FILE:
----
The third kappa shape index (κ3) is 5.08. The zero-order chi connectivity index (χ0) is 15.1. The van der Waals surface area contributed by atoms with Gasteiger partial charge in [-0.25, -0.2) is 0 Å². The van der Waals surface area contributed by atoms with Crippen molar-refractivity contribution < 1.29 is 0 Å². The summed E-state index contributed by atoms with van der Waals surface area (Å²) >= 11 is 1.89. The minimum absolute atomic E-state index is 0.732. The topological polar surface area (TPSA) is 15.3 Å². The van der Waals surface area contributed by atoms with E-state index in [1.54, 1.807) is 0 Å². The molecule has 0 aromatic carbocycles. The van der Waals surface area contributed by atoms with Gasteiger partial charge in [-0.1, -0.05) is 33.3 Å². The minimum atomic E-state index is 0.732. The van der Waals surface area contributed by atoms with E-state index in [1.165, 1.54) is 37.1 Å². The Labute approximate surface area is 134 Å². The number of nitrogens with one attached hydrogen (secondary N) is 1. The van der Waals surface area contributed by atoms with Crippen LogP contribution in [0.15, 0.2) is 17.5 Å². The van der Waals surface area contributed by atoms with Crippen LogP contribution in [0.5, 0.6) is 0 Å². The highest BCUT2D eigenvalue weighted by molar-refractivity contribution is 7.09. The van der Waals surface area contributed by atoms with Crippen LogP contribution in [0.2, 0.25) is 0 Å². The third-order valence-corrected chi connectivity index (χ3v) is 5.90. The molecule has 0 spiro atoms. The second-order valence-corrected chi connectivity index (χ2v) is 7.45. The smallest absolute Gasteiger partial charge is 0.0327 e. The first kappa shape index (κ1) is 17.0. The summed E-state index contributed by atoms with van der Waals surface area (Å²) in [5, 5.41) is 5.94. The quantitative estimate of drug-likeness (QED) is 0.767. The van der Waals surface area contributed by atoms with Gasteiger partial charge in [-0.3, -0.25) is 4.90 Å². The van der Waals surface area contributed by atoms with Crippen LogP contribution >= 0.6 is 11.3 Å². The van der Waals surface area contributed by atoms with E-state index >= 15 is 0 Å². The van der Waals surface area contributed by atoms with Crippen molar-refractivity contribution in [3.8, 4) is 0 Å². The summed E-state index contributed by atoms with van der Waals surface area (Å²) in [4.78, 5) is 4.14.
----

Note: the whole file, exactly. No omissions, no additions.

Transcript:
The third kappa shape index (κ3) is 5.08. The zero-order chi connectivity index (χ0) is 15.1. The van der Waals surface area contributed by atoms with Gasteiger partial charge in [-0.25, -0.2) is 0 Å². The van der Waals surface area contributed by atoms with Crippen molar-refractivity contribution < 1.29 is 0 Å². The summed E-state index contributed by atoms with van der Waals surface area (Å²) >= 11 is 1.89. The minimum absolute atomic E-state index is 0.732. The topological polar surface area (TPSA) is 15.3 Å². The van der Waals surface area contributed by atoms with E-state index in [1.54, 1.807) is 0 Å². The molecule has 0 aromatic carbocycles. The van der Waals surface area contributed by atoms with Gasteiger partial charge in [-0.1, -0.05) is 33.3 Å². The minimum atomic E-state index is 0.732. The van der Waals surface area contributed by atoms with E-state index in [1.165, 1.54) is 37.1 Å². The Labute approximate surface area is 134 Å². The number of nitrogens with one attached hydrogen (secondary N) is 1. The van der Waals surface area contributed by atoms with Crippen LogP contribution in [0.15, 0.2) is 17.5 Å². The van der Waals surface area contributed by atoms with Crippen LogP contribution in [0.5, 0.6) is 0 Å². The highest BCUT2D eigenvalue weighted by molar-refractivity contribution is 7.09. The van der Waals surface area contributed by atoms with Crippen LogP contribution in [0.2, 0.25) is 0 Å². The third-order valence-corrected chi connectivity index (χ3v) is 5.90. The molecule has 0 spiro atoms. The second-order valence-corrected chi connectivity index (χ2v) is 7.45. The smallest absolute Gasteiger partial charge is 0.0327 e. The first kappa shape index (κ1) is 17.0. The summed E-state index contributed by atoms with van der Waals surface area (Å²) in [5, 5.41) is 5.94. The quantitative estimate of drug-likeness (QED) is 0.767. The van der Waals surface area contributed by atoms with Gasteiger partial charge in [-0.3, -0.25) is 4.90 Å². The van der Waals surface area contributed by atoms with Crippen LogP contribution >= 0.6 is 11.3 Å². The van der Waals surface area contributed by atoms with E-state index >= 15 is 0 Å². The van der Waals surface area contributed by atoms with Crippen molar-refractivity contribution in [3.8, 4) is 0 Å². The summed E-state index contributed by atoms with van der Waals surface area (Å²) in [4.78, 5) is 4.14.